FA Editor Jamie Bradbury recently embarked on the Level Two Certificate in Coaching Football with FA Learning and Suffolk FA, and throughout his time on the course will be sharing his experiences and hopefully encourage others to take their next steps into coaching...
Day Seven - the first continuation day
Two months have passed since our group were last together. The day before Easter Sunday we all had our chance to deliver the game-related element of a specific topic – mine was ‘Pressing’, and as I came away from Ipswich that afternoon, I was anxious to get some coaching hours under my belt.
Unfortunately, the fixture calendar at my club meant that any training sessions became matches as we caught up to finish off the season, so I was not able to coach my team at all in the previous eight weeks.
It was nice, therefore, to join the other candidates in Ipswich, this time at the Greshams Sports Club, for the first of two continuation days.
Although I’d kept in contact with some of the lads on Facebook and Twitter, the way we all tend to manage our social relationships these days, I was pleased to be able to spend the day with them all again in person and get back into 'the zone' with people as passionate and as keen on their development as I am.
Not only had the venue changed – we were at Suffolk One college for the first six days – but also our tutor had following Keith Webb’s move to Canada to take up a position as Head Coach of Winnipeg Phoenix. Welcoming us all today was Rob Munro, or ‘Scouse’ as everyone knows him on account of him coming from, er, Liverpool.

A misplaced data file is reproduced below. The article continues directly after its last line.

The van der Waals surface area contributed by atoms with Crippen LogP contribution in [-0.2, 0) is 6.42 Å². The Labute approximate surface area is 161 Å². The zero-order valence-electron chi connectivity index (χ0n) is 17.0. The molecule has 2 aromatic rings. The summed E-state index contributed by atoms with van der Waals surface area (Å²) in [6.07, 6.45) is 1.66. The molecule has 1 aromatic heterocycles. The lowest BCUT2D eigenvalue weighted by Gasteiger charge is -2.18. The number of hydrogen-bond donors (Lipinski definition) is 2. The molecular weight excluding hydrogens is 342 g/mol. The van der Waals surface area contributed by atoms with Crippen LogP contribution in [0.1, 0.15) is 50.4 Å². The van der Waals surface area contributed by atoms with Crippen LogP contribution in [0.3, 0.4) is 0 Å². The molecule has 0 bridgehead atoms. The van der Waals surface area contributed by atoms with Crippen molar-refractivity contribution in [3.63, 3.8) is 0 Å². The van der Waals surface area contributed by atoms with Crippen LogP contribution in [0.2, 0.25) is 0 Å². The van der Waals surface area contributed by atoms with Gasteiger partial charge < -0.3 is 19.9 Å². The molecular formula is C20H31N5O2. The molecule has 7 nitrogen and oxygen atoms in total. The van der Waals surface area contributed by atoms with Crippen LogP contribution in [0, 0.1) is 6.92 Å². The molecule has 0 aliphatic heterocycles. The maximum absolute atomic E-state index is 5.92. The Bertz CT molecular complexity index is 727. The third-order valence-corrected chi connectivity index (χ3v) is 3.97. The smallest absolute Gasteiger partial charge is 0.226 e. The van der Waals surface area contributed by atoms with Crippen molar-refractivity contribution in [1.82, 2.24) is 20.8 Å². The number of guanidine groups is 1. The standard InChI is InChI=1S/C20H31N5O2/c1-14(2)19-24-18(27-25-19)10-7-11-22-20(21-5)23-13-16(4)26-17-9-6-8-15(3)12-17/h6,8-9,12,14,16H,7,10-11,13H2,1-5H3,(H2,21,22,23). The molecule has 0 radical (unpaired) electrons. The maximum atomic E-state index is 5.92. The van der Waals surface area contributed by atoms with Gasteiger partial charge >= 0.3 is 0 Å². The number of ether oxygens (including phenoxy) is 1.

A different character completely to Keith, Scouse is a former member of the armed forces and was quick to lay down one of his main ground rules – time-keeping. He says he lives by his watch and told us that we must be on time when we coach and when we do our assessments, which is quite right. Players and parents will be relying on us to keep time when we running sessions.
Chi-Chi, our friend from Norway who was notoriously late for everything in April, arrived just after Scouse’s address. Hopefully he’ll get his watch fixed to BST before we have our assessment in September.
The point of this continuation day, and the next one we have in July, was to go through our Coaching Learner Pack to ensure we were up to date with the tasks inside and get them signed off. We were also given our final assessment topics for September, which will allow us to prepare and give us the best chance of passing the course.
My topic is ‘Finishing’, which is quite good for me as I have played as a forward since I joined my first team as a seven-year-old. Whether it’s a benefit or not, who knows, but it’s certainly a topic I’m interested in.
I can now make sure that when I put on one of my 12 planned sessions, which are mandatory for the qualification, back at my club I can have a run through of the Finishing session I will deliver in September.